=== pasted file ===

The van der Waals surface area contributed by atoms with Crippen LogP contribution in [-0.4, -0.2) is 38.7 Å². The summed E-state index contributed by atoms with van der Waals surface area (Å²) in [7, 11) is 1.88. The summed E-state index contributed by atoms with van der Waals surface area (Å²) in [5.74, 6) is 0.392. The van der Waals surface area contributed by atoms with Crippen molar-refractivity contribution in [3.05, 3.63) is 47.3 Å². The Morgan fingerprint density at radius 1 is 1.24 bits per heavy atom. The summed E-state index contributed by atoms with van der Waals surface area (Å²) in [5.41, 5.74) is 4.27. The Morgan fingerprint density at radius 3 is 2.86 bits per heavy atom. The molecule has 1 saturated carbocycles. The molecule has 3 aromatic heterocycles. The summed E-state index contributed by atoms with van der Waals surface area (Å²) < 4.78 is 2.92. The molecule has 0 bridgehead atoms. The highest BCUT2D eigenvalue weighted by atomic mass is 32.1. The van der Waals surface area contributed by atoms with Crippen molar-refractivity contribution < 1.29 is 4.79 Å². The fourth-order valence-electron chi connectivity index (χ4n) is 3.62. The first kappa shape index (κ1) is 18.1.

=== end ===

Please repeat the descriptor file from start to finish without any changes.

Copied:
The van der Waals surface area contributed by atoms with Crippen LogP contribution in [-0.4, -0.2) is 38.7 Å². The summed E-state index contributed by atoms with van der Waals surface area (Å²) in [7, 11) is 1.88. The summed E-state index contributed by atoms with van der Waals surface area (Å²) in [5.74, 6) is 0.392. The van der Waals surface area contributed by atoms with Crippen molar-refractivity contribution in [3.05, 3.63) is 47.3 Å². The Morgan fingerprint density at radius 1 is 1.24 bits per heavy atom. The summed E-state index contributed by atoms with van der Waals surface area (Å²) in [5.41, 5.74) is 4.27. The Morgan fingerprint density at radius 3 is 2.86 bits per heavy atom. The molecule has 1 saturated carbocycles. The molecule has 3 aromatic heterocycles. The summed E-state index contributed by atoms with van der Waals surface area (Å²) < 4.78 is 2.92. The molecule has 0 bridgehead atoms. The highest BCUT2D eigenvalue weighted by atomic mass is 32.1. The van der Waals surface area contributed by atoms with Crippen molar-refractivity contribution < 1.29 is 4.79 Å². The fourth-order valence-electron chi connectivity index (χ4n) is 3.62. The first kappa shape index (κ1) is 18.1.